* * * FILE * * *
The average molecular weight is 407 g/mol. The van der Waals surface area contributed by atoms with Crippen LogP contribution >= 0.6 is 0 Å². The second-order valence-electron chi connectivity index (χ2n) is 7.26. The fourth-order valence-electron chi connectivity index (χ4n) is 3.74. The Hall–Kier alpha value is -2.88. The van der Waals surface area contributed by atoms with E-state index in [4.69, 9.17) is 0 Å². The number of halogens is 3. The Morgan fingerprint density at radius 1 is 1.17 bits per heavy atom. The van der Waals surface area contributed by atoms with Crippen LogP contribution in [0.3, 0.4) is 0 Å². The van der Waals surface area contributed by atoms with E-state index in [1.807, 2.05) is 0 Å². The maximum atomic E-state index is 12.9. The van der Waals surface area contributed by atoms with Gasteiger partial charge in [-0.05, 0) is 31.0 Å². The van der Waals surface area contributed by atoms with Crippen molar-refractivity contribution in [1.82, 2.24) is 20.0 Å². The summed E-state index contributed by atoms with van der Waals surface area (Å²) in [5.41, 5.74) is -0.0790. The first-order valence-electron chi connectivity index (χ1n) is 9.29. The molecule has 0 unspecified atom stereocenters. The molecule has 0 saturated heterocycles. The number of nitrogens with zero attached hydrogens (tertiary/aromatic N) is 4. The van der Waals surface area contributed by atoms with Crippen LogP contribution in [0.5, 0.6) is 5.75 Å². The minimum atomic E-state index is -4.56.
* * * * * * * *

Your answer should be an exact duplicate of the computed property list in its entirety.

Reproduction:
The average molecular weight is 407 g/mol. The van der Waals surface area contributed by atoms with Crippen LogP contribution >= 0.6 is 0 Å². The second-order valence-electron chi connectivity index (χ2n) is 7.26. The fourth-order valence-electron chi connectivity index (χ4n) is 3.74. The Hall–Kier alpha value is -2.88. The van der Waals surface area contributed by atoms with E-state index in [4.69, 9.17) is 0 Å². The number of halogens is 3. The Morgan fingerprint density at radius 1 is 1.17 bits per heavy atom. The van der Waals surface area contributed by atoms with Crippen LogP contribution in [0.3, 0.4) is 0 Å². The van der Waals surface area contributed by atoms with E-state index in [1.807, 2.05) is 0 Å². The maximum atomic E-state index is 12.9. The van der Waals surface area contributed by atoms with Gasteiger partial charge in [-0.05, 0) is 31.0 Å². The van der Waals surface area contributed by atoms with Crippen molar-refractivity contribution in [1.82, 2.24) is 20.0 Å². The summed E-state index contributed by atoms with van der Waals surface area (Å²) in [5.41, 5.74) is -0.0790. The first-order valence-electron chi connectivity index (χ1n) is 9.29. The molecule has 0 unspecified atom stereocenters. The molecule has 0 saturated heterocycles. The number of nitrogens with zero attached hydrogens (tertiary/aromatic N) is 4. The van der Waals surface area contributed by atoms with Crippen LogP contribution in [0.5, 0.6) is 5.75 Å². The minimum atomic E-state index is -4.56.